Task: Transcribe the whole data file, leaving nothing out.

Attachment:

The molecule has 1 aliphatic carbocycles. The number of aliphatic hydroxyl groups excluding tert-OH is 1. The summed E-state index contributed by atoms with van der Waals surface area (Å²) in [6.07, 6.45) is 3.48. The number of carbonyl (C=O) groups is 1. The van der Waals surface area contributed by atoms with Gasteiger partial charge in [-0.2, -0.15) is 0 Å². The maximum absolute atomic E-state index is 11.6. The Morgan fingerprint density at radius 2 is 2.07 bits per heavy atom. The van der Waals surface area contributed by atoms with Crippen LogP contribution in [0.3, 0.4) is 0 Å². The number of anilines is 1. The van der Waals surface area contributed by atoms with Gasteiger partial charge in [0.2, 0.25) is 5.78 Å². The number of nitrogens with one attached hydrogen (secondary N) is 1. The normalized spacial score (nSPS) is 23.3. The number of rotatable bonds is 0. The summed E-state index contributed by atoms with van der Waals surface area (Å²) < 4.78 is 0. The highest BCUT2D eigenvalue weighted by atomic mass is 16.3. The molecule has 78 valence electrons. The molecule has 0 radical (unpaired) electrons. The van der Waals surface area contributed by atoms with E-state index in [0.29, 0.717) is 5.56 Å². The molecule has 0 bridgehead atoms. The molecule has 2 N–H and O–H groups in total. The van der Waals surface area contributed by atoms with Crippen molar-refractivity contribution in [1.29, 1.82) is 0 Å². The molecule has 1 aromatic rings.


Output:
The molecule has 1 aliphatic carbocycles. The number of aliphatic hydroxyl groups excluding tert-OH is 1. The summed E-state index contributed by atoms with van der Waals surface area (Å²) in [6.07, 6.45) is 3.48. The number of carbonyl (C=O) groups is 1. The van der Waals surface area contributed by atoms with Gasteiger partial charge in [-0.2, -0.15) is 0 Å². The maximum absolute atomic E-state index is 11.6. The Morgan fingerprint density at radius 2 is 2.07 bits per heavy atom. The van der Waals surface area contributed by atoms with Crippen LogP contribution in [0.3, 0.4) is 0 Å². The number of anilines is 1. The van der Waals surface area contributed by atoms with Gasteiger partial charge in [0.2, 0.25) is 5.78 Å². The number of nitrogens with one attached hydrogen (secondary N) is 1. The normalized spacial score (nSPS) is 23.3. The number of rotatable bonds is 0. The summed E-state index contributed by atoms with van der Waals surface area (Å²) < 4.78 is 0. The highest BCUT2D eigenvalue weighted by atomic mass is 16.3. The molecule has 78 valence electrons. The molecule has 0 radical (unpaired) electrons. The van der Waals surface area contributed by atoms with E-state index in [0.29, 0.717) is 5.56 Å². The molecule has 0 bridgehead atoms. The molecule has 2 N–H and O–H groups in total. The van der Waals surface area contributed by atoms with Crippen molar-refractivity contribution in [1.29, 1.82) is 0 Å². The molecule has 1 aromatic rings.